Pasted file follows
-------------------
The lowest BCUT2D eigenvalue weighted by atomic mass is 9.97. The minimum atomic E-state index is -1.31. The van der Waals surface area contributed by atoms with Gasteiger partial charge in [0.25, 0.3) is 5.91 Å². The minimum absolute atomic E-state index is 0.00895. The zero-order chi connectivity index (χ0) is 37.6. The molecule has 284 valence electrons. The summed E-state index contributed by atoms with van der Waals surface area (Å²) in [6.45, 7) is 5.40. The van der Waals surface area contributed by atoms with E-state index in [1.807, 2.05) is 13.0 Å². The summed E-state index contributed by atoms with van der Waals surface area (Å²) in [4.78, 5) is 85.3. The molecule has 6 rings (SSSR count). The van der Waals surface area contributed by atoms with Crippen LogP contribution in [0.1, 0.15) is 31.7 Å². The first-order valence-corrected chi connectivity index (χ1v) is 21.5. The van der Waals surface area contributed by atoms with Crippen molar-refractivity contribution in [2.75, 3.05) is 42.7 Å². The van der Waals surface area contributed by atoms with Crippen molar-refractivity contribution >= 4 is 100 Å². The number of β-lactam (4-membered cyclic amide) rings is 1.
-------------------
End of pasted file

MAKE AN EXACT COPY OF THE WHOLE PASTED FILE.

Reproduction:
The lowest BCUT2D eigenvalue weighted by atomic mass is 9.97. The minimum atomic E-state index is -1.31. The van der Waals surface area contributed by atoms with Gasteiger partial charge in [0.25, 0.3) is 5.91 Å². The minimum absolute atomic E-state index is 0.00895. The zero-order chi connectivity index (χ0) is 37.6. The molecule has 284 valence electrons. The summed E-state index contributed by atoms with van der Waals surface area (Å²) in [6.45, 7) is 5.40. The van der Waals surface area contributed by atoms with E-state index in [1.807, 2.05) is 13.0 Å². The summed E-state index contributed by atoms with van der Waals surface area (Å²) in [4.78, 5) is 85.3. The molecule has 6 rings (SSSR count). The van der Waals surface area contributed by atoms with Crippen LogP contribution in [0.1, 0.15) is 31.7 Å². The first-order valence-corrected chi connectivity index (χ1v) is 21.5. The van der Waals surface area contributed by atoms with Crippen molar-refractivity contribution in [2.75, 3.05) is 42.7 Å². The van der Waals surface area contributed by atoms with Crippen molar-refractivity contribution >= 4 is 100 Å². The number of β-lactam (4-membered cyclic amide) rings is 1.